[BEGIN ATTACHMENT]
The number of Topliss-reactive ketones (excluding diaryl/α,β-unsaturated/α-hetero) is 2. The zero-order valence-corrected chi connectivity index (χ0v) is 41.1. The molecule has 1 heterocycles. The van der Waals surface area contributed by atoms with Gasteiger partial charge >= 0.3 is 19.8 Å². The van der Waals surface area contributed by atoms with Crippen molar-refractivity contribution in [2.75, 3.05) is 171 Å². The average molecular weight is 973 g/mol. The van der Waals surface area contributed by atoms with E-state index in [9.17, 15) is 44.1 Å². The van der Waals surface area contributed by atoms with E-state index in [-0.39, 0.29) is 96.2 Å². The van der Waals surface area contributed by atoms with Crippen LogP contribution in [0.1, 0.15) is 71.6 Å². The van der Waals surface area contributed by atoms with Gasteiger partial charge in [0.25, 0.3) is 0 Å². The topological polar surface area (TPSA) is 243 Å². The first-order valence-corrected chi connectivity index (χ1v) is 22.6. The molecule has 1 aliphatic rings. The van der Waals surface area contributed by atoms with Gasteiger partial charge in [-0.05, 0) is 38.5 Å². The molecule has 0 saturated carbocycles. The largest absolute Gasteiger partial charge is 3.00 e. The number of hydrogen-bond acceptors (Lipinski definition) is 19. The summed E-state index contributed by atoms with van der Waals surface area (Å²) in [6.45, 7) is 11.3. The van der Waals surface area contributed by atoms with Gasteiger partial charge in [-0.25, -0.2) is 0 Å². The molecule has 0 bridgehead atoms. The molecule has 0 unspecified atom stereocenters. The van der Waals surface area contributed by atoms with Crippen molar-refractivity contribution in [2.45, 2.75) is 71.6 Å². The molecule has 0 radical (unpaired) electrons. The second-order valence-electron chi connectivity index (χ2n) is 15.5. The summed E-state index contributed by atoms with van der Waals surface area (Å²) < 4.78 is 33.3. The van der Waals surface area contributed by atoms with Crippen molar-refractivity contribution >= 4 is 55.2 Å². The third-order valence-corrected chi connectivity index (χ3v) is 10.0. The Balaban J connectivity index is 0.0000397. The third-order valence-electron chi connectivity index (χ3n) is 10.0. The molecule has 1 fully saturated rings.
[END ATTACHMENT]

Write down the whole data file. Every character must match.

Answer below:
The number of Topliss-reactive ketones (excluding diaryl/α,β-unsaturated/α-hetero) is 2. The zero-order valence-corrected chi connectivity index (χ0v) is 41.1. The molecule has 1 heterocycles. The van der Waals surface area contributed by atoms with Gasteiger partial charge >= 0.3 is 19.8 Å². The van der Waals surface area contributed by atoms with Crippen molar-refractivity contribution in [2.75, 3.05) is 171 Å². The average molecular weight is 973 g/mol. The van der Waals surface area contributed by atoms with E-state index in [9.17, 15) is 44.1 Å². The van der Waals surface area contributed by atoms with E-state index in [-0.39, 0.29) is 96.2 Å². The van der Waals surface area contributed by atoms with Crippen LogP contribution in [0.1, 0.15) is 71.6 Å². The van der Waals surface area contributed by atoms with Gasteiger partial charge in [0.25, 0.3) is 0 Å². The topological polar surface area (TPSA) is 243 Å². The first-order valence-corrected chi connectivity index (χ1v) is 22.6. The molecule has 1 aliphatic rings. The van der Waals surface area contributed by atoms with Gasteiger partial charge in [-0.05, 0) is 38.5 Å². The molecule has 0 saturated carbocycles. The largest absolute Gasteiger partial charge is 3.00 e. The number of hydrogen-bond acceptors (Lipinski definition) is 19. The summed E-state index contributed by atoms with van der Waals surface area (Å²) in [6.45, 7) is 11.3. The van der Waals surface area contributed by atoms with Gasteiger partial charge in [-0.25, -0.2) is 0 Å². The molecule has 0 bridgehead atoms. The molecule has 0 unspecified atom stereocenters. The van der Waals surface area contributed by atoms with Crippen molar-refractivity contribution in [2.45, 2.75) is 71.6 Å². The molecule has 0 radical (unpaired) electrons. The second-order valence-electron chi connectivity index (χ2n) is 15.5. The summed E-state index contributed by atoms with van der Waals surface area (Å²) < 4.78 is 33.3. The van der Waals surface area contributed by atoms with Crippen molar-refractivity contribution >= 4 is 55.2 Å². The third-order valence-corrected chi connectivity index (χ3v) is 10.0. The Balaban J connectivity index is 0.0000397. The third-order valence-electron chi connectivity index (χ3n) is 10.0. The molecule has 1 fully saturated rings.